Making liquid soap is easy!
Unlike cold process soap, it is ready to use immediately after the process is complete. Our liquid soap is made via hot process. This method completes the saponification very quickly. If you have cold process soapmaking experience, so much the better!
We use potassium hydroxide to saponify the oils in liquid soapmaking. In bar soapmaking we use sodium hydroxide. The potassium hydroxide molecules are larger than the sodium hydroxide molecules. It is this size difference that enables the potassium hydroxide to maintain a liquid state.
Safety rules in liquid soapmaking are the same as in cold process soapmaking. When your soap is cooking, it will still be very caustic and sticky, especially at the beginning. Avoid skin contact. Keep vinegar neat to hand and douse skin immediately after contact. Rinse thoroughly and repeat as needed till burning stops.
Never, Never, Never use anything other than stainless steel if you are using metal containers. ALUMINUM WILL CORRODE!!
Equipment is simple–much the same as cold process soapmaking. The major addition is a double boiler in which to cook the soap. The inner pot MUST be made of stainless steel. The outer pot may be made of any material, but the inner pot must fit inside completely. This arrangement allows for a faster, more even cook. Size your pots to ensure that the soap batch fills one-third or more of the soap pot. An eight quart pot will process 125 oz. of oils — enough to make between 4 and 5 gallons of liquid soap.
- double boiler with inner stainless steel pot
- 5 gallon bucket with pour spout lid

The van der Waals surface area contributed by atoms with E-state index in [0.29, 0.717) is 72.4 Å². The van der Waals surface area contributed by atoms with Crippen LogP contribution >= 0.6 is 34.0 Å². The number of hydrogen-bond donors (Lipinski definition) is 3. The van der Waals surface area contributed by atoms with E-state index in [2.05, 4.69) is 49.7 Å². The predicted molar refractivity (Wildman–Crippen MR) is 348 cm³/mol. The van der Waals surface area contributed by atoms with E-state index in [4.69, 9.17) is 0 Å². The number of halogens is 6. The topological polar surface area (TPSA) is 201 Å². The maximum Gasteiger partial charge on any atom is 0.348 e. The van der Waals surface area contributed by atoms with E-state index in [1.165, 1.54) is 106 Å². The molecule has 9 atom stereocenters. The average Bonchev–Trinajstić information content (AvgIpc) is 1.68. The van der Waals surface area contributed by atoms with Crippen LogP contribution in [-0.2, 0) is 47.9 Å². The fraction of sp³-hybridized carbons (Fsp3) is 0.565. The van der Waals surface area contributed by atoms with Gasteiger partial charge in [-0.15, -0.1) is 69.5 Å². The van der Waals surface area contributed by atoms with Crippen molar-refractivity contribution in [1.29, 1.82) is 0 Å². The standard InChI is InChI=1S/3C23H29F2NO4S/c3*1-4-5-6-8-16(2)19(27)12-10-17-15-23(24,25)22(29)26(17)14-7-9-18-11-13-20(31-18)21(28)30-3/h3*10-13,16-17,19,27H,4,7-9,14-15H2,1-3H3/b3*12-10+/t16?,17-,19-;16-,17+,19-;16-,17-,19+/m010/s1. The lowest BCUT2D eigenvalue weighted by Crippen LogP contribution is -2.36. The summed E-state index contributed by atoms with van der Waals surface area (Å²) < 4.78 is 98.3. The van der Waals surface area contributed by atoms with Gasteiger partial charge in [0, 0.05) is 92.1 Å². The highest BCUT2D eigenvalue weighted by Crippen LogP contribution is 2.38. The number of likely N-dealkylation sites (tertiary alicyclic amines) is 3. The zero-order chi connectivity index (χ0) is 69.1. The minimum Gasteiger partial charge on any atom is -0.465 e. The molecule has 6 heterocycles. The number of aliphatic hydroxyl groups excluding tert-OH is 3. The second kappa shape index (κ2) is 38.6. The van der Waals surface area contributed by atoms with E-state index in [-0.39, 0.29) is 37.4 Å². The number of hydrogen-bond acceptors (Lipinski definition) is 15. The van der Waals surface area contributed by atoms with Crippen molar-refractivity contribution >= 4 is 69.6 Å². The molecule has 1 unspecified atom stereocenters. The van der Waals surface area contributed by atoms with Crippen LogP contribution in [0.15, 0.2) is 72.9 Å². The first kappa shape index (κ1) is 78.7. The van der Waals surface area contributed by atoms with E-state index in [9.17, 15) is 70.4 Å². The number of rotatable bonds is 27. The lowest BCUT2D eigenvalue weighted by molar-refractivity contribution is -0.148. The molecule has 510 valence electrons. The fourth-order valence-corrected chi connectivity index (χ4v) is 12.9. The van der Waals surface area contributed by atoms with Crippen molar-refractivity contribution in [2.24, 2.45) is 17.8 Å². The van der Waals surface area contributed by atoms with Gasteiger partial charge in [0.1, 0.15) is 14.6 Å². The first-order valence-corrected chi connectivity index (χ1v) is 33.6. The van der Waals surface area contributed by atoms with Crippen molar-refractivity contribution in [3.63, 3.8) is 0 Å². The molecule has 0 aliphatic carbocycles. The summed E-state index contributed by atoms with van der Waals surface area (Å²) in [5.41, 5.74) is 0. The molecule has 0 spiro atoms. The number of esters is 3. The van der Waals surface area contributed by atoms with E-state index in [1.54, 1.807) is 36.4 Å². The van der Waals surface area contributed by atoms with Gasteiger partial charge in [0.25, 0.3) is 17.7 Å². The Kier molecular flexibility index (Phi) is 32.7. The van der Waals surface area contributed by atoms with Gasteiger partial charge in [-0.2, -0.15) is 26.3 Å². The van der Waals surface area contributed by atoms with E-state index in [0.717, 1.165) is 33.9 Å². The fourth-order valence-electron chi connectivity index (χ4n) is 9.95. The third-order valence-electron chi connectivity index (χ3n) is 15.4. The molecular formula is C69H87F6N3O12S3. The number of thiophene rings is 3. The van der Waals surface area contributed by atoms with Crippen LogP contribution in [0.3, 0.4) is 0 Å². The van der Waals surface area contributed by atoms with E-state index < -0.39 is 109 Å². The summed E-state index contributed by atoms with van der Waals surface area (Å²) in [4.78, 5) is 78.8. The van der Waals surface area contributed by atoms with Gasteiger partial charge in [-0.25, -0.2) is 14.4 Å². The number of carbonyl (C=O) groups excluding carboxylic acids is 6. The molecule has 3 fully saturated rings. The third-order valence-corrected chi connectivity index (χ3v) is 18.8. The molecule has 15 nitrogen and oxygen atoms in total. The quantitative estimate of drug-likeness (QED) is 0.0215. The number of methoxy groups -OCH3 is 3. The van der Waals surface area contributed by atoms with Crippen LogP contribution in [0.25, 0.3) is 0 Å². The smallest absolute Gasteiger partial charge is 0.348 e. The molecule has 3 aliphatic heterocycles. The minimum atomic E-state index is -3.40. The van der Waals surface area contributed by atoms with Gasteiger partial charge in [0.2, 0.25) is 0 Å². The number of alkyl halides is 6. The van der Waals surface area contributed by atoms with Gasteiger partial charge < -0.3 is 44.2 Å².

- blankets or towels for insulation
- a stick blender a strong, stainless steel blade
- plastic (nylon) spoon
- plastic or stainless bowls to weigh lye and oils
- rubber gloves
- liquid measuring cups
- optional – sieve and cheesecloth
How to Process
Review safety instructions. Click here.
Put required amount of distilled water into soap pot. Weigh potassium hydroxide and add to water. Since potassium hydroxide generates more heat than sodium hydroxide, it is important to insulate the bottom of the soap pot. The water will approach boiling. Set aside to cool, while you prepare the oils. Do not add goat’s milk at this time. It will burn and ruin the soap.
Weigh oils and heat to 120-130F, 50-55C. The water & potassium hydroxide temperature must be approximately the same as the oil temperature before you combine the two phases.
The next step is the same as cold process soapmaking. The big difference is in how long you hold the trace process. In liquid soapmaking, we blend the soap base well beyond trace.
Combine the oils with the lye/water mix and mix for 2-3 minutes with the stick blender. Allow to rest for 5 minutes and blend again for another 2-3 minutes. Allow to rest for about 10 minutes, occasionally checking consistency with the spoon. Continue the blend and rest cycles until the soap reaches trace. Trace occur in this soap as it thickens and holds dropped droplets on the surface for just a second.